This morning I sat down at my office computer (foul fucker that it is) and booted it back to consciosness, but when I slapped Munkrosloth Word into a waking state it spat out the recovered text of my long entry! It did! Should I post if for you here? I may not. It was pretty silly, and the last paragraph goes on about poop a bit much. Ah whatever:
In order to break into the lucrative world of self-help literature, you first have to write a self-help book. Even with lots of graphics and charts and pictures of ladies you still need to write some helpful words in there. For a long time I knew that this was my major barrier to break through, my great obstacle to overcome, my stumbling block to use as a stepping stone. Once over that hump, I would receive all the good fortune due to me, with book tours, lecture engagements, furtive trysts and the opportunity to use the honorific that my time in academia has granted me (“Mr.”). I’ve figured out how to write that block-busting self-help book, and I’ve figured out how to help you write one too and become as famous and wealthy as I soon will be. As soon as I’ve written the self-help book that I’m about to advise you on.
The first obstacle to overcome is the perception that people are beyond help, and that if they're browsing the self-help section, then they're dangling from the gallows and not just mounting the steps as they think. Above all, discard the notion that genuine literature performs the function that self-help books pretend to, that the sum of your empathy, joy and spiritual amplitude will be enhanced by Henry Miller or Toni Morrison. That is of absolutely no use to you. Honest pleasure derived from the leisurely activity of reading is not what we call hard work. And if it’s not hard work, or if it isn’t a collection of lazy platitudes that pretends to the status of hard work, it’s clearly no good.
The second obstacle lies in your innate respect for your fellow human being. Ditch it at once. If you respect your reader, then you will resist the urge to boss them around like a schiavonic child, and your reader will look helplessly at your grinning photo for a clue. Bully your readers along the path you want them to stumble down, but bully them gently, as if you wielded a down pillow spiced up with doorknobs. Mm. That’s a spicy doorknob.
Much work has been performed lately on the syllable. In the ecology of self-help lit, the syllable is the natural predator of sales. They're permissible when you need a few inflated meaning-free terms, but otherwise they are to be avoided. They will attach themselves to your wallet and suck the ink off the bills and the strip from your credit card. The problem is that you can't have words without syllables. Each word must contain at least one, so try to keep your words down to one syllable whenever possible. Words like “idea” are particularly nasty, packing three syllables into four letters. Such economy is your enemy. Also, remember that metaphor, which stretches across categories and stimulates creative thinking, deforms easily to analogy, so always try to make up fanciful analogies designed to make people feel better about themselves. I’ve provided a sample to help you out:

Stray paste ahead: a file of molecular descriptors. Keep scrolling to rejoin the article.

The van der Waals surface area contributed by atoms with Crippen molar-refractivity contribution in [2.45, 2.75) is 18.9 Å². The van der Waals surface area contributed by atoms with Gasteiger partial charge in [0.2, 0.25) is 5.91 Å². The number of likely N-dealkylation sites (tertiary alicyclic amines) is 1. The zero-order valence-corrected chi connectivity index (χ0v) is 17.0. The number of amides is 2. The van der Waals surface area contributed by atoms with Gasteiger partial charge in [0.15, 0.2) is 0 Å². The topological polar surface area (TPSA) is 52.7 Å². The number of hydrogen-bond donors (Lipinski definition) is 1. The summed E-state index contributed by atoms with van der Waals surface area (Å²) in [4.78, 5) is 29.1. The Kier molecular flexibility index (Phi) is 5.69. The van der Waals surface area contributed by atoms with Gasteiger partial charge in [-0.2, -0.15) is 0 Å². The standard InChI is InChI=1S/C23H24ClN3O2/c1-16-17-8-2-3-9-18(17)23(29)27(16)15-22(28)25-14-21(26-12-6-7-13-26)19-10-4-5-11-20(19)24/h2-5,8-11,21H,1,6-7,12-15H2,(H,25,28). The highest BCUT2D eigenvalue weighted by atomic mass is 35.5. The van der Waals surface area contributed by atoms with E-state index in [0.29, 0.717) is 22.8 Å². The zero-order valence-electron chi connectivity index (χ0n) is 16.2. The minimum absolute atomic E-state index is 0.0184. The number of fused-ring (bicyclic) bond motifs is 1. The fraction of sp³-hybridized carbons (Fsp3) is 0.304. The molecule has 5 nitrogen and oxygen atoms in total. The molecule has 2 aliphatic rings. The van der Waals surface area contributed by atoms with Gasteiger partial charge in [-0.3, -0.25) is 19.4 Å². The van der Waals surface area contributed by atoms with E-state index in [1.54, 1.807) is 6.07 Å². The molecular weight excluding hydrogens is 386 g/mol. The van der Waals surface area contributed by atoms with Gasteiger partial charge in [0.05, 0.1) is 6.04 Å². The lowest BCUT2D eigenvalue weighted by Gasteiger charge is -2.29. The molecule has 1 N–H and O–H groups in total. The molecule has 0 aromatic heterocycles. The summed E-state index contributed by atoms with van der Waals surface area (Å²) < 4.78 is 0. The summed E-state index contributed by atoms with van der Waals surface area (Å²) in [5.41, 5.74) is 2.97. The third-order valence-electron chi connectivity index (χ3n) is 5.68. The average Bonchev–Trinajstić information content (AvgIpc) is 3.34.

There are times when your friend, a friend that we will call Bob, will come up to you with a sharp stick – not a real stick but a stick of negativity and anger and bad feelings. It’s your job to point out to your friend that he’s got a sharp stick in front of him. And it’s not just any sharp stick - this stick is covered in poop, and Bob is waving it around in front of your face, and you have to duck and back up and try not to get scratched or get any poop on your face. Because who wants that? Not you, that's for sure. So why does it seem that Bob has always got that sharp poopy stick, and you're always scratched up with poop on your face? I'll tell you why: when Bob waves that stick, you say "Hey Bob! Stop with the sharp poop stick!" And then he scratches you up and you end up smelling bad.
Bob, bless his heart, feels bad about his sharp poop stick. He feels so bad that he pretends that his stick isn't there. It's true! So when you point it out, it makes Bob feel even worse. And you know what goes down when Bob feels bad. So next time, don't tell Bob to put away his stick - give him a napkin! Say: "Bob, I think you could use this napkin," and hold it out with a smile on your face. Don't be shocked when Bob smiles back at you, takes the napkin and wipes his stick clean! And then he may just throw that stick on the ground and go so far as to give you a hug. See? Bob's not a bad guy - he's just needs to feel that you're not pointing out his poop stick.
It's that easy. Two hundred pages of that and you're set for life.